The Golden Lamb celebrates 200 years while ringing in modern age

Jonas Seaman would be proud to know that the stage coach inn he founded in 1803 in downtown Lebanon is now Ohio’s longest continuously running business.

The business that locals and travelers from the past two centuries now know as the Golden Lamb is celebrating its bicentennial since becoming a hotel in 1815, with special programs and dinner menus to recognize the rich American history that has flowed in and out its doors.

It's held onto the traditions that have made it a household name — and a host to famous authors like Charles Dickens and Mark Twain, and to 12 U.S. presidents — for over 200 years. Authentic early American and Shaker furniture is on display and artifacts hang on the walls, and you can still order their classic recipes for sauerkraut balls, Ohio-raised fried chicken, and Shaker sugar pie.

But the Jones family, who has owned the Golden Lamb since 1926, and their staff have made concerted efforts in recent years to keep competitive, with local craft brews flowing in the Black Horse Tavern, sustainably sourced ingredients in the kitchen, and the necessary technological upgrades, as well as by being active members of the local community.

The footprint of the current business at 27 S. Broadway St., is exponentially bigger than when it originally moved in 1815 under owner Ichabod Corwin, said general manager Bill Kilimnik. “Then, you had your small café, and about three little overnight rooms formed the hotel,” he said.

But they have held onto those early days: the original stagecoach bench — where stagecoach drivers would sleep in the lobby while their passengers rested in the hotel rooms — still sits in the sunlit lobby.

Lebanon’s location — about 30 miles from Cincinnati and 26 miles from Dayton — made it an ideal resting point for stagecoaches between the two big cities in the 19th century.

“When Lebanon was evolving, Cincinnati was a river town community, and this area then turned into a railroad community,” Kilimnik explained. And with Dayton having the National Road that went across the country, Lebanon was right on the way for passengers coming off the riverboats, looking to continue their journey by train or along the National Road, which connected Maryland to Illinois.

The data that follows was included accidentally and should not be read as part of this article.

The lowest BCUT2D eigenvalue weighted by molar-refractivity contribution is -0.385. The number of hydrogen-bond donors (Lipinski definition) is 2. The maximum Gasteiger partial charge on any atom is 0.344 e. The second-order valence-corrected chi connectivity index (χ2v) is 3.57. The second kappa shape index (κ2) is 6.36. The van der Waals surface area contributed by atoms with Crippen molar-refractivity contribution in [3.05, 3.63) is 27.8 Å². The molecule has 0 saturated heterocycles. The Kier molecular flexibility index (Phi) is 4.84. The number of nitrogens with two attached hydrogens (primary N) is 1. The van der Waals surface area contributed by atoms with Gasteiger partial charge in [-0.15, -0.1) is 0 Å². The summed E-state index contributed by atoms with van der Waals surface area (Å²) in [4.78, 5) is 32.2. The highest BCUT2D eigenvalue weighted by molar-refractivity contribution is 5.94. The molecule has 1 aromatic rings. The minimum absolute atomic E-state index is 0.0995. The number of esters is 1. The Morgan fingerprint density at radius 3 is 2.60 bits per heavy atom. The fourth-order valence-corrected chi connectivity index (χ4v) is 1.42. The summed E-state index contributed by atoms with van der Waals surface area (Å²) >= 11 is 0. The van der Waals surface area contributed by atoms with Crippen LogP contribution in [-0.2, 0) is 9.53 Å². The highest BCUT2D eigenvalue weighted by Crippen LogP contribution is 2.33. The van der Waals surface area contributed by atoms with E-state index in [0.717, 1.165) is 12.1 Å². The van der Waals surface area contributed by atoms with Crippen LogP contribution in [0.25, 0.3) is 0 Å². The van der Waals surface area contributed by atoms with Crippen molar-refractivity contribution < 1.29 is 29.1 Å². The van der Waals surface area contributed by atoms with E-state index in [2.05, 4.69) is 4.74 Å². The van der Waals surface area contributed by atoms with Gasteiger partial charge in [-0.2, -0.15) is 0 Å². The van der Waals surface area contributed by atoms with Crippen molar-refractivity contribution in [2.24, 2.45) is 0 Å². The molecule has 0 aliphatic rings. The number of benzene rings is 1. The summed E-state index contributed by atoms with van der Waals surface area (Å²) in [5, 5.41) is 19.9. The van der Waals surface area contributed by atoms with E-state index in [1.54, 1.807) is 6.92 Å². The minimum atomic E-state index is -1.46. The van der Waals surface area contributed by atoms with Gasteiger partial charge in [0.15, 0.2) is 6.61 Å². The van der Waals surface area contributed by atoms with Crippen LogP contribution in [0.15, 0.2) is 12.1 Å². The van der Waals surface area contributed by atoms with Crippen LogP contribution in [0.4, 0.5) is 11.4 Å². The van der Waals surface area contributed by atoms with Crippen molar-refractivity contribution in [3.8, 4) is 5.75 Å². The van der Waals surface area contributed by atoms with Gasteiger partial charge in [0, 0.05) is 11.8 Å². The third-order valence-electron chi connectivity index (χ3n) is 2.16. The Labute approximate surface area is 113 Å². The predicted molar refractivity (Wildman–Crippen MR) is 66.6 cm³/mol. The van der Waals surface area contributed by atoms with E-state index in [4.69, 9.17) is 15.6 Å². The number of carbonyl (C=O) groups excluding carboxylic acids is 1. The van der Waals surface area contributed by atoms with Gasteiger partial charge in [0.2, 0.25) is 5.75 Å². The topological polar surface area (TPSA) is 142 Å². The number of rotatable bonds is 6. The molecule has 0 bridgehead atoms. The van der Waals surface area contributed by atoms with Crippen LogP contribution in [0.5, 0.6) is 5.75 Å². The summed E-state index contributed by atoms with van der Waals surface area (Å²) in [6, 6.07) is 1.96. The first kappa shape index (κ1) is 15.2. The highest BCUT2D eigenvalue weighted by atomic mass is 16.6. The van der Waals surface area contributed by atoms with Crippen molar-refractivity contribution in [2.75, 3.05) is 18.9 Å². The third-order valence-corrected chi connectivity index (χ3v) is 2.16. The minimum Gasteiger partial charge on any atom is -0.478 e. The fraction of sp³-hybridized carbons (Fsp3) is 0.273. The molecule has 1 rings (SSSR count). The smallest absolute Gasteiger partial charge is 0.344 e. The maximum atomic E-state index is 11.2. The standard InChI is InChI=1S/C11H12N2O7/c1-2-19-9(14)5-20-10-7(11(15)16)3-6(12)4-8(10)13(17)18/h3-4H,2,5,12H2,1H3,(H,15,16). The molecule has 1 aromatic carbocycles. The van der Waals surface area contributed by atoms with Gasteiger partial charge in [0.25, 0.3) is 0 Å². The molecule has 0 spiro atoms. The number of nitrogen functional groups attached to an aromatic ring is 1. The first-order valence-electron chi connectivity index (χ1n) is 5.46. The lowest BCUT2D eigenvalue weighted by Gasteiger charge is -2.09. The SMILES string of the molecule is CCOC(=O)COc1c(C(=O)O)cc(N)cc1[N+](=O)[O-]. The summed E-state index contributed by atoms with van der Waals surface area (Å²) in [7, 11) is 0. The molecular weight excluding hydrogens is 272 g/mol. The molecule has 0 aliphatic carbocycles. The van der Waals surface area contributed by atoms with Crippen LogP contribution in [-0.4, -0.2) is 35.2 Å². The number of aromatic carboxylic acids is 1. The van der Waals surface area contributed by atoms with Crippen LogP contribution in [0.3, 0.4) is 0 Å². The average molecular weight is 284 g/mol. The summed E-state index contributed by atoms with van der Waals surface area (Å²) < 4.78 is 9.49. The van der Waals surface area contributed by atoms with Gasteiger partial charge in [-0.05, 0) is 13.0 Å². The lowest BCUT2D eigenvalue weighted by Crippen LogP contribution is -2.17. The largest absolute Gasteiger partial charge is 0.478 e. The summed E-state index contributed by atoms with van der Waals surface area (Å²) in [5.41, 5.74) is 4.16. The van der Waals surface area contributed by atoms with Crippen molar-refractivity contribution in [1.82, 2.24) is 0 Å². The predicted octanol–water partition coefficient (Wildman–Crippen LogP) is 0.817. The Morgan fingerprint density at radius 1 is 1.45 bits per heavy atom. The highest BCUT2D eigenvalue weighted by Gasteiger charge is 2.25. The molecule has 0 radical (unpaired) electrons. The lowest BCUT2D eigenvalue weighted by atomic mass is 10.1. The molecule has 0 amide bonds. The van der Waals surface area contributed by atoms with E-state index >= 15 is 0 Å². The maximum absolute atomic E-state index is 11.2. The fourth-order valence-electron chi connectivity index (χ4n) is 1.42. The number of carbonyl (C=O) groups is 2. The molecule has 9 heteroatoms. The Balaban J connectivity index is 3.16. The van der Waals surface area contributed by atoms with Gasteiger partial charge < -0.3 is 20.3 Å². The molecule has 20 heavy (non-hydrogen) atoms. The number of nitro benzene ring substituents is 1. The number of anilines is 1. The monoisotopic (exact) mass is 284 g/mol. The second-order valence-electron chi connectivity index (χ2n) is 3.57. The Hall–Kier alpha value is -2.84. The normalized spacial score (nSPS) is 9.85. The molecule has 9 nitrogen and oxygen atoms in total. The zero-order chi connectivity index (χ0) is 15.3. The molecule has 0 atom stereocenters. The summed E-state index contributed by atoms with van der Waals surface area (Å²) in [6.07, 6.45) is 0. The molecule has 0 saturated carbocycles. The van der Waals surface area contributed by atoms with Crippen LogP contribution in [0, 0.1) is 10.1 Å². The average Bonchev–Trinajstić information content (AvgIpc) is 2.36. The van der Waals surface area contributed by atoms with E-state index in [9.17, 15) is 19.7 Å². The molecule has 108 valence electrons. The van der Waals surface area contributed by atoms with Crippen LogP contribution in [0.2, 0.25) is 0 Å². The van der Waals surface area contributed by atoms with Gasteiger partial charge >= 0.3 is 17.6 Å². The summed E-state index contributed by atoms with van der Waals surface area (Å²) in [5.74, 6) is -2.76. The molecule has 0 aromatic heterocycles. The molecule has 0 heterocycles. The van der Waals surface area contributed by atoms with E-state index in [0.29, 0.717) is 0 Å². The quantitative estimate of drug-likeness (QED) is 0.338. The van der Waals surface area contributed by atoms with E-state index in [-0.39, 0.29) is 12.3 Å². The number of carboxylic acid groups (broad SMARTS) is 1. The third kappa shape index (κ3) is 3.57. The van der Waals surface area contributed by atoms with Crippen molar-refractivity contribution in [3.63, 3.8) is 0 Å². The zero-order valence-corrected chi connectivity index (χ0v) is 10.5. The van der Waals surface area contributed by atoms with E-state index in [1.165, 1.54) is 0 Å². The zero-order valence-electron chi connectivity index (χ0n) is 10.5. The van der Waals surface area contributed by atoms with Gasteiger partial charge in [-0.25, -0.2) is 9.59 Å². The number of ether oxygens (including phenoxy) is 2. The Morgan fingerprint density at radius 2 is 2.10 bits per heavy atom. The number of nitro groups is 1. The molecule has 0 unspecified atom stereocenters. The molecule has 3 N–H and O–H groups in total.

Throughout the years, the Golden Lamb has played host to weary travelers, politicians, writers, and history buffs. Patrons are stopping through town on their way elsewhere, or staying to explore the full historic charm of Lebanon, with its wide streets — necessary for the stagecoaches of yore — many antique stores, and retained historic image.

“You get the people on historic Bucket Lists, you get people staying here for convenience, and we have a lot of friend groups from big local markets who choose Lebanon as a triangulated place to meet,” said Kilimnik.

Charles Dickens, however, was not a happy customer to the Golden Lamb. When he stopped by the hotel, then called the Bradley House, on his first visit to the United States in 1842, then-owner Calvin Bradley prohibited alcohol in the establishment. Bad news for the young British author, who just wanted a beer or a brandy after his lengthy trip, and couldn’t have it, said Kilimnik.

But now that the beer flows freely from the taps of the Black Horse Tavern, which became part of the Golden Lamb in 1964, guests and diners can enjoy themselves whether they’re stopping in for a pint, a dinner event, or an overnight stay surrounded by period furniture, while sleeping on Tempurpedic mattresses.

The hotel experience is quaint, but with only 18 rooms, the Golden Lamb can only host so many at one point. So for many of their customers, the focus is more on the dining experience.

Between the Lamb’s four large dining rooms on the main level and several more private dining rooms upstairs, they have served meals to casual couples, politicians on business, Kiwanis Club members, and wedding parties. The Presidents Room on the second floor has played host to former First Lady Barbara Bush, while on the campaign trail for her husband, President George W. Bush, and Ohio Senator Robert Portman.

“I think the dining experience here is an evolution that has extended over time,” Kilimnik said. “Where we have been tasked in the last five years or so, is to modernize the food, while still staying true to the heritage items that the Golden Lamb had become known for through the years.”

They’ve done that, by creating their centuries-old recipes, like their Ohio-raised Fried Chicken and Sister Lizzie’s Shaker Sugar Pie, with local and sustainable sourcing as much as possible. Head Chef Josh House and his team work with local farmers, including Carroll Creek Farms in Waynesville, and the Black Barn and Iron’s Fruit Farm, to create meals that are exciting, modern, and suit all taste buds.

To commemorate their 200th anniversary, the Golden Lamb kicked off their fall Bounty of the American Harvest menu on Sept. 22, featuring local and seasonal wild game and peak produce in both historic and contemporary dishes.

After over 200 years running, many businesses would reasonably be showing their age, but the Golden Lamb seems to only be building strength from its efforts to modernize while retaining its historic charm. Whether you live down the road or across the world, make it a point to come celebrate and enjoy this unique local heritage for yourself.

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